Fisher is expected to be in the lineup Sunday in Miami
By Bill Coats
Of the Post-Dispatch
Friday, Oct. 22 2004

Not only will Rams cornerback Travis Fisher return to game action Sunday in
Miami, he's expected to be in the starting lineup.

Fisher, a third-year pro, started 26 games in his first two seasons with the
Rams. He's been sidelined since Aug. 23, when he suffered a broken right
forearm in a preseason game at Kansas City. Fisher had surgery two days later
and was expected to be out three to four months.

But almost exactly two months later, he's "ready to go," coach Mike Martz said.
Fisher will team with Jerametrius Butler, with DeJuan Groce the No. 3
cornerback. "It gives us three outstanding corners," Martz said.

While the arm mended, Fisher hastened his return by staying in shape through
individual conditioning drills at first, and later in non-contact work at
practice. He participated in team drills for the first time this week.

"That made all the difference in the world conditioning-wise," Martz said. "If
it was some sort of a leg injury, we'd be looking at probably another couple,
three weeks. ... He's excited to play. He's prepared very well."

With Fisher's return assured, the Rams released safety Kwamie Lassiter. Dusty
McGrorty was moved up from the practice squad to take Lassiter's spot on the
53-man roster. McGrorty is an undrafted rookie from Southern Oregon, an NAIA
school. He's a running back by trade, but he's slotted for special-teams duty.

Lassiter is a 10-year veteran who was signed as a free agent on Sept. 21. He
played mostly in the dime package, recording 11 tackles. He also had three
stops on special teams.

Run defense improves


What do Atlanta's Michael Vick, New Orleans' Aaron Stecker and Seattle's Shaun
Alexander have in common? Each has rushed for more than 100 yards against the
Rams, who came into Monday night's game 29th in the 32-team NFL in run defense.

But if the stark turnaround vs. Tampa Bay was a true indicator, things could be
changing. The Rams limited the Buccaneers to 55 yards on 22 carries in a 28-21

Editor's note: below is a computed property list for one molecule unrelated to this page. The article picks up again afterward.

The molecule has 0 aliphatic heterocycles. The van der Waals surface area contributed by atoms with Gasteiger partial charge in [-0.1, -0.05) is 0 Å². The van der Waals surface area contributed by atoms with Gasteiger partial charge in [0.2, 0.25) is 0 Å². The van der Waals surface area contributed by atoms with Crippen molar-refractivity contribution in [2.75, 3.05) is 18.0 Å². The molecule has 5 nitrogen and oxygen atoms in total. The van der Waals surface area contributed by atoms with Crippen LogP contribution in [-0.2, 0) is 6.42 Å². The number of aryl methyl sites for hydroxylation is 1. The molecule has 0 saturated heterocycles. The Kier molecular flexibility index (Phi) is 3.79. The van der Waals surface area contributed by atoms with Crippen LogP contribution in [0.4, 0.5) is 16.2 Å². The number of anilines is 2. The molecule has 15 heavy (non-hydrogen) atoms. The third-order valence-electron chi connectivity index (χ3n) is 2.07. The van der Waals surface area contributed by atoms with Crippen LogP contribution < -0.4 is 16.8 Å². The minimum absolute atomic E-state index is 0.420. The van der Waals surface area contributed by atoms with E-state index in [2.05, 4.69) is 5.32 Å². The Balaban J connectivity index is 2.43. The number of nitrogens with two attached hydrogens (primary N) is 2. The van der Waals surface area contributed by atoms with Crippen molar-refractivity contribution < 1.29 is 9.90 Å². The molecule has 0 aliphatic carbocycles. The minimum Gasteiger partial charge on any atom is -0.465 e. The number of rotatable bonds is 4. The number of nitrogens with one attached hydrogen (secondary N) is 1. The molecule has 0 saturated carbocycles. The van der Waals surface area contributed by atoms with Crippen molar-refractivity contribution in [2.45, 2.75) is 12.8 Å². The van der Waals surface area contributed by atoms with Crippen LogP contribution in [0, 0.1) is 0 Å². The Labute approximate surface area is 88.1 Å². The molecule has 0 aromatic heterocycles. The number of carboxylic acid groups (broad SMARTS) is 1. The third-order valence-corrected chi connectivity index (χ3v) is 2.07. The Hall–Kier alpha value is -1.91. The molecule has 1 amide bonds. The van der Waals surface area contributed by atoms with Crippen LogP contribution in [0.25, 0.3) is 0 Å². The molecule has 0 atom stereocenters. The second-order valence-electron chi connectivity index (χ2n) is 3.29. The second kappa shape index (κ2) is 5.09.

victory.

"Going into the game, that concerned us the most, to hold up against the run,"
Martz said. "We've gotten better and better every week. The different things
we're doing defensively, our players are becoming much more familiar with now.
I think they're comfortable with it now."

New defensive coordinator Larry Marmie has tweaked some aspects of the scheme.
Plus, the defense has been adjusting to the free-agent losses of half its front
four of end Grant Wistrom and tackle Brian Young.

"This is the first time this unit has played together as a defensive front,"
tackle Ryan Pickett said. "We're jelling now."

San Francisco, the last-place team in the NFC West, collected only 58 rushing
yards against the Rams. But the Falcons, Saints, Seahawks and Arizona Cardinals
muscled up for a combined 681 yards on 122 carries, a gaudy 5.6 yards an
attempt. The Bucs didn't average even half that (2.5 yards) on its 22 rushes.

"It's one thing that we're really focusing on, improving on the run," said
rookie defensive end Anthony Hargrove, who is seeing increased action with
Tyoka Jackson (hamstring) sidelined. "We tried to come out and make a
statement, that we weren't going to let them run the ball. And we did that."

Harris is ailing

Kickoff returner Arlen Harris was listed as questionable on Friday's injury
report. Harris has what Martz termed a mild hamstring pull. ... Wideout Torry
Holt and strong safety Adam Archuleta shared the Snickers Hungriest Players
award, presented weekly for top performances in the Monday night game. Snickers
donated $1,000 to the St. Louis Rams Foundation in their honor.